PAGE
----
January 24, 2017
By wisdom a house is built, and through understanding it is established; through knowledge its rooms are filled with rare and beautiful treasures.
Today’s text took me straight to the home of my grandparents. I was blessed to grow up in a multi-generational farming family who all lived in the same small town. I lived less than a mile from my grandparents, whom I affectionately called Memaw and Pepaw. (pronounced with long e’s.)
One of the great gifts of my childhood was growing up in and around Memaw and Pepaw’s house. It was a house built by wisdom.
Though they could have afforded a much larger home, they enjoyed the simplicity of living smaller. The house of three bedrooms and three baths couldn’t have been more than a couple thousand square feet. There was the “boys room” where my Dad and Uncle grew up, Memaw and Pepaw’s room, a guest room, den, living room, dining room and breakfast room. All seven rooms knew their purpose well and served the family for decades with profound consistency. I remember not a single remodeling project. They never upgraded the appliances. Everything had its place and it all worked together with a style and beauty that had every-day functionality. They established this house with the collective understanding of the generations of wisdom it takes to make a home.
Then there were the rare and beautiful treasures. I remember the ornately crafted headboard with the four tree like posts that made up their own “double” bed. Then there was that one of its kind “hall-tree” with the rust flecked mirror in the middle and all those tree like branches on which Pepaw’s curated collection of cowboy hats and fedoras hung and the marble table top that served as the garrison for the umbrellas and walking canes which doubled as our swords. The things they bought for that home, while probably not expensive, held exquisite value.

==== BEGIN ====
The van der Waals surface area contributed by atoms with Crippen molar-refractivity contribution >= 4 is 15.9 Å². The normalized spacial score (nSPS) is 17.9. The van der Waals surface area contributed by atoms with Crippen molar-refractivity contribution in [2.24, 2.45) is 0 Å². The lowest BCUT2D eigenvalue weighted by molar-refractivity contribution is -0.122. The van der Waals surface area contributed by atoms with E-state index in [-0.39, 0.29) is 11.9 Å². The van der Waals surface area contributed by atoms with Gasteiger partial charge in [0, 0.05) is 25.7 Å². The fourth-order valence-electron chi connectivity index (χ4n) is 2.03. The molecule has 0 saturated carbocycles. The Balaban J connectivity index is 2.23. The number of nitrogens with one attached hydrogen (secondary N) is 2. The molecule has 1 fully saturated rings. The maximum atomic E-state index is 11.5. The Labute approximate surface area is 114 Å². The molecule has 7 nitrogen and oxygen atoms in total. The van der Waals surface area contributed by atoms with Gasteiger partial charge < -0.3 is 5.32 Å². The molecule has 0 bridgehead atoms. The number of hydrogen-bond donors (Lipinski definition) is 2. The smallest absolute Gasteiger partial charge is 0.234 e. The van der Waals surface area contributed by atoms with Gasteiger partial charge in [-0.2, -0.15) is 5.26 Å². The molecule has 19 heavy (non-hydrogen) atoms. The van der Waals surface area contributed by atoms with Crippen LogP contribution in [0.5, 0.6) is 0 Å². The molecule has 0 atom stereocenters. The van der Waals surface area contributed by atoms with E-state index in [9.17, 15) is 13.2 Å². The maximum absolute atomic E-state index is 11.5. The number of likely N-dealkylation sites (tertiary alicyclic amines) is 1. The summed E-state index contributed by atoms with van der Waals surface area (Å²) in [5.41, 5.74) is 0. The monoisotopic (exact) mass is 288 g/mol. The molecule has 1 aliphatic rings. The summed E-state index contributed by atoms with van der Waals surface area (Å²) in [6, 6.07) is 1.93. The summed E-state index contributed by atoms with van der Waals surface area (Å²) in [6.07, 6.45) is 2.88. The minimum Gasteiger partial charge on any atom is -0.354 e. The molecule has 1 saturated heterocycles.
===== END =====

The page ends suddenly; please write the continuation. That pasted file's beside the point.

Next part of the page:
Then there was the boy’s room with those dressers still holding the treasures of our fathers’ growing up years; pocket knives, money clips, air force stripes and shotgun shells. Their lives spread out before us along the walls, chronicled in vintage framed black and white photographs. I would love to tell you about the breakfast room and the oak table the family dined around for over a century.
Life’s truest treasures, like wisdom, gain their value from the worth conferred on them by their holder rather than by their purchase price. Rarity has less to do with limited editions and everything to do with the stories infused into the life of the object.
Reflecting on today’s text and this analogy of wisdom with a well built house has me thinking I want my life to possess the qualities of my grandparents home; a place of spacious simplicity and well worn wisdom. . . . a place where everything was old from the first day and yet seemed to ever renew itself with each passing year. Everything aged yet nothing got older.
That’s what the wisdom and knowledge of God are like. They shape our lives like a well built house, filling our years with rare and beautiful treasures.
I’ll see you tomorrow in Proverbs 25.
Abba Father, unless you build and furnish the house, we who build it labor in vain. Build our homes by your wisdom and furnish our lives with the treasure of your words. We pray in Jesus name. Amen.
1. What memories does the story of my grandparents home evoke in you?
2. Consider your own home. What stories might your children and/or grandchildren tell to future generations?
3. Consider your own life. How is your life being built like a home whose rooms are furnished with wisdom and knowledge and treasure?
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J.D. Walt, is a Bond Slave of the Lord Jesus Christ. email@example.com.